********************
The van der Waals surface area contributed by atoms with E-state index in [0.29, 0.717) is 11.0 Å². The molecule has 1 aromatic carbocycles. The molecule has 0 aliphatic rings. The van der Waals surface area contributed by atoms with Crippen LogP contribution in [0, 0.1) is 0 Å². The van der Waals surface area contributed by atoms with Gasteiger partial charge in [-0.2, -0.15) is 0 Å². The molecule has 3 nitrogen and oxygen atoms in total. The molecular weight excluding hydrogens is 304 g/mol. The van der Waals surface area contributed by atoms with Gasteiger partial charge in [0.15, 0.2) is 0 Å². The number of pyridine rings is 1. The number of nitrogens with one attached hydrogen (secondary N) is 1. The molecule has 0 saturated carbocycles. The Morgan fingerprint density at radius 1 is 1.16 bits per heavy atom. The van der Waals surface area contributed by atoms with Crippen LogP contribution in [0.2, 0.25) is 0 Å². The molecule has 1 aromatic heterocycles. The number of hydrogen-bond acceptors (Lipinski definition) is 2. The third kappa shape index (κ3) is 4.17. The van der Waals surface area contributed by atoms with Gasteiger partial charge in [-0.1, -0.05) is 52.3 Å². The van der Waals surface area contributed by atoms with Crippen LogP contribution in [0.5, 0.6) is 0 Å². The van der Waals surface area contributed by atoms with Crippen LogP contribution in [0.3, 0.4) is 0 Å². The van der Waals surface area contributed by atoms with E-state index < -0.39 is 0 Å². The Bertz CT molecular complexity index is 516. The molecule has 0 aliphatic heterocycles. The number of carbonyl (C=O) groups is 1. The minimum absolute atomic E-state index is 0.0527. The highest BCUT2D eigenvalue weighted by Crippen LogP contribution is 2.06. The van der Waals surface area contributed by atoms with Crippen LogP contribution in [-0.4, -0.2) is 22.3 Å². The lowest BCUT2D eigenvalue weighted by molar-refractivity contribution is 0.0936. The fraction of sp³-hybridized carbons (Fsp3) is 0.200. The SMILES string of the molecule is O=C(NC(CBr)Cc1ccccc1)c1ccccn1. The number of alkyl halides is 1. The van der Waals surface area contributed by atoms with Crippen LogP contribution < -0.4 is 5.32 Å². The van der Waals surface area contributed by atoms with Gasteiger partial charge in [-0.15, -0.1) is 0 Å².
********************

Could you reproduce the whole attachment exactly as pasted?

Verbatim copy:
The van der Waals surface area contributed by atoms with E-state index in [0.29, 0.717) is 11.0 Å². The molecule has 1 aromatic carbocycles. The molecule has 0 aliphatic rings. The van der Waals surface area contributed by atoms with Crippen LogP contribution in [0, 0.1) is 0 Å². The van der Waals surface area contributed by atoms with Gasteiger partial charge in [-0.2, -0.15) is 0 Å². The molecule has 3 nitrogen and oxygen atoms in total. The molecular weight excluding hydrogens is 304 g/mol. The van der Waals surface area contributed by atoms with Gasteiger partial charge in [0.15, 0.2) is 0 Å². The number of pyridine rings is 1. The number of nitrogens with one attached hydrogen (secondary N) is 1. The molecule has 0 saturated carbocycles. The Morgan fingerprint density at radius 1 is 1.16 bits per heavy atom. The van der Waals surface area contributed by atoms with Crippen LogP contribution in [0.2, 0.25) is 0 Å². The molecule has 1 aromatic heterocycles. The number of hydrogen-bond acceptors (Lipinski definition) is 2. The third kappa shape index (κ3) is 4.17. The van der Waals surface area contributed by atoms with Gasteiger partial charge in [-0.1, -0.05) is 52.3 Å². The van der Waals surface area contributed by atoms with Crippen LogP contribution in [0.5, 0.6) is 0 Å². The van der Waals surface area contributed by atoms with Crippen LogP contribution in [0.3, 0.4) is 0 Å². The van der Waals surface area contributed by atoms with E-state index < -0.39 is 0 Å². The Bertz CT molecular complexity index is 516. The molecule has 0 aliphatic heterocycles. The number of carbonyl (C=O) groups is 1. The minimum absolute atomic E-state index is 0.0527. The highest BCUT2D eigenvalue weighted by Crippen LogP contribution is 2.06. The van der Waals surface area contributed by atoms with Crippen LogP contribution in [-0.4, -0.2) is 22.3 Å². The lowest BCUT2D eigenvalue weighted by molar-refractivity contribution is 0.0936. The fraction of sp³-hybridized carbons (Fsp3) is 0.200. The SMILES string of the molecule is O=C(NC(CBr)Cc1ccccc1)c1ccccn1. The number of alkyl halides is 1. The van der Waals surface area contributed by atoms with Crippen LogP contribution < -0.4 is 5.32 Å². The van der Waals surface area contributed by atoms with Gasteiger partial charge in [-0.15, -0.1) is 0 Å².